What about the RX 350h?

The RX 350h brings not only a change in powertrain but a change to the whole RX experience. In our time behind the wheel of the 350h, we felt this model best represents the new RX by combining efficiency with the comfortable qualities we've come to expect from Lexus. Ride control is excellent. Even with the additional weight of the hybrid powertrain, the 350h never felt too soft, nor did it lack composure down a twisty back road. The steering is well tuned and both accurate and not overly light or heavy, no matter which drive mode was selected.

Lexus RX

Of course the combination of the naturally aspirated 2.5-liter four-cylinder engine and the continuously variable transmission (CVT) doesn't typically result in the smoothest or most refined powertrain on offer, but Lexus has worked its magic. We've found this pairing to be less than agreeable in other Toyota products, but with the extra isolation provided in the RX, the coarse and sometimes buzzy nature of the engine is all but eliminated in typical driving conditions. The added boost from the hybrid system brings a little extra oomph as well, making the hybrid a very easy vehicle to drive.

Trying out the awesomely powerful RX 500h F Sport Performance

The RX 500h F Sport Performance (that is indeed its full name) uses the main performance benefit of a hybrid system — namely instantaneous torque — to create the quickest RX on offer. Paired with the 2.4-liter turbocharged engine and a six-speed automatic in place of the RX 350's eight-speed unit (Lexus claims the six-speed works better for achieving its performance goals), the 500h uses an electric motor situated on the rear axle for more engaging performance.

Lexus RX

Tapping into that extra power, and having it come from the rear wheels, gives the 500h a sportier feel, especially accelerating out of slow- and medium-speed corners. Combined with the 500h's sport-tuned all-wheel-drive system (it's not the same hardware as what you get on the 350 and 350h), adaptive suspension and rear-wheel steering, this RX is much closer in both feel and performance to its German rivals than ever before. Perhaps it's the extra weight of the 500h but we found the sport suspension to be less jittery than in the 350 model equipped with the F Sport package. It's also surprisingly fun on a back road and drives like a much smaller SUV. This definitely has enough performance to back up the RX's new looks.

How's the RX's interior?

The outside might not look radically different from the outgoing RX but the inside certainly does. Dominating the experience is a fully digital dashboard combined with a choice of a 9.8-inch or a 14-inch horizontally oriented touchscreen display. Everywhere you look it's a step forward from the previous model and the interior of the RX looks both more youthful and luxurious. Even in its most opulent trim level, the new RX doesn't ever look or feel like your elderly aunt's old Lexus. Build quality, as you'd expect, is exceptional.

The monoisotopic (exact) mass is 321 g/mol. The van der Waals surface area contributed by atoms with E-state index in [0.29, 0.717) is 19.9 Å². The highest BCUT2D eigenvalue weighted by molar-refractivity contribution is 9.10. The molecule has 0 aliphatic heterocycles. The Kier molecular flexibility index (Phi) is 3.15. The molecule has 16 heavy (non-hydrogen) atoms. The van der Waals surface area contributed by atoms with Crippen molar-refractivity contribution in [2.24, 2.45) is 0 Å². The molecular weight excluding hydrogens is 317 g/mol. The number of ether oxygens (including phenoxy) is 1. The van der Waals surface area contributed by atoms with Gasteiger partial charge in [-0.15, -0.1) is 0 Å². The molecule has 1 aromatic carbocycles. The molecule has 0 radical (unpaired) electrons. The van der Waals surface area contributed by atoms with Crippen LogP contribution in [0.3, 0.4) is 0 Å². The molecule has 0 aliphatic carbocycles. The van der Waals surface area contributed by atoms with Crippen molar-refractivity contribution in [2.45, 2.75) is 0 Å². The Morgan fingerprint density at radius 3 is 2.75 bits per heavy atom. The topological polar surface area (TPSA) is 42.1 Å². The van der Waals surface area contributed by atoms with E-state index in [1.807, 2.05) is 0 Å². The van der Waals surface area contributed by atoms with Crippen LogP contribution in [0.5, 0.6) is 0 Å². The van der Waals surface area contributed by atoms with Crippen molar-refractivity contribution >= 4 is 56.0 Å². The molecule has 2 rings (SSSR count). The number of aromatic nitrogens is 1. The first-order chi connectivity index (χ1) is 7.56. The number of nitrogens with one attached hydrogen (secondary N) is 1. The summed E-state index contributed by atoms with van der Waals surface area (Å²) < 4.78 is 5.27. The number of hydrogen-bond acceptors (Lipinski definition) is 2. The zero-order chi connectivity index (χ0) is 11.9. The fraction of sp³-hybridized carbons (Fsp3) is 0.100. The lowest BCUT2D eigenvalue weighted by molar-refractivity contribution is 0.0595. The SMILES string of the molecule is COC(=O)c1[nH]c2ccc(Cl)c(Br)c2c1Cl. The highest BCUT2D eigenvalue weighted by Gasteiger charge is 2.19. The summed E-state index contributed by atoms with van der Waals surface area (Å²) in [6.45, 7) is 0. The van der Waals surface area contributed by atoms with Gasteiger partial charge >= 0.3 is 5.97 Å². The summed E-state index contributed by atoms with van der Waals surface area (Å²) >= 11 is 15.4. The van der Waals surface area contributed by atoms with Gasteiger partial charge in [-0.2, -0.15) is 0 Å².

Lexus RX

The new chassis gives the RX a slightly longer wheelbase and that pays dividends for rear seat legroom. We had the occasion to spend nearly an hour in the back of an RX and came away noting the excellent legroom and comfortable sculpting of the rear seats themselves. Unlike the outgoing model, Lexus says it had no immediate plans to offer an RX with a third row of seats.

Lexus RX

How's the RX's tech?

Lexus has finally done away with the much-maligned touchpad controller that made the user interface so clunky and difficult to interact with in the old RX. It instead uses a simple touchscreen, albeit punctuated with a pair of physical dials that allow you to quickly input the desired temperature for the front-seat climate system. We've tested this interface in several newer Toyota and Lexus products — including the new Toyota Tundra and Lexus NX — and while it's not as user-friendly as we'd like, it is significantly easier to navigate around the menus.

Lexus RX

Navigation is available but only as a subscription, much like satellite radio. While we're not entirely sure how that will play with Lexus buyers, we did find the system easy to read at a quick glance and very accurate. Audiophiles can rest easy knowing the new RX continues to offer an excellent Mark Levinson system — this one features 21 speakers, 1,800 watts and a 9-inch subwoofer.

Standard on all RX models is Lexus Safety System+ 3.0, a suite of advanced driver aids that includes forward collision warning, automatic emergency braking, emergency steering assistance, lane keeping assistance and adaptive cruise control. We had ample time to experience the RX's adaptive cruise control and lane centering and came away impressed with their smoothness. Though we're not enamored with the touch-sensitive multifunction steering wheel mounted pads that activate the system, it was definitely stress-relieving on longer highway stretches and it's nice to see the safety suite as standard equipment.

Lexus RX

Edmunds says

In the eight years since the RX's last redesign, luxury SUVs have become increasingly competitive, leaving the Lexus playing catch-up. The complete overhaul  Lexus has given the RX for 2023 has thoroughly modernized its popular SUV and given it a fighting chance.

Lexus RX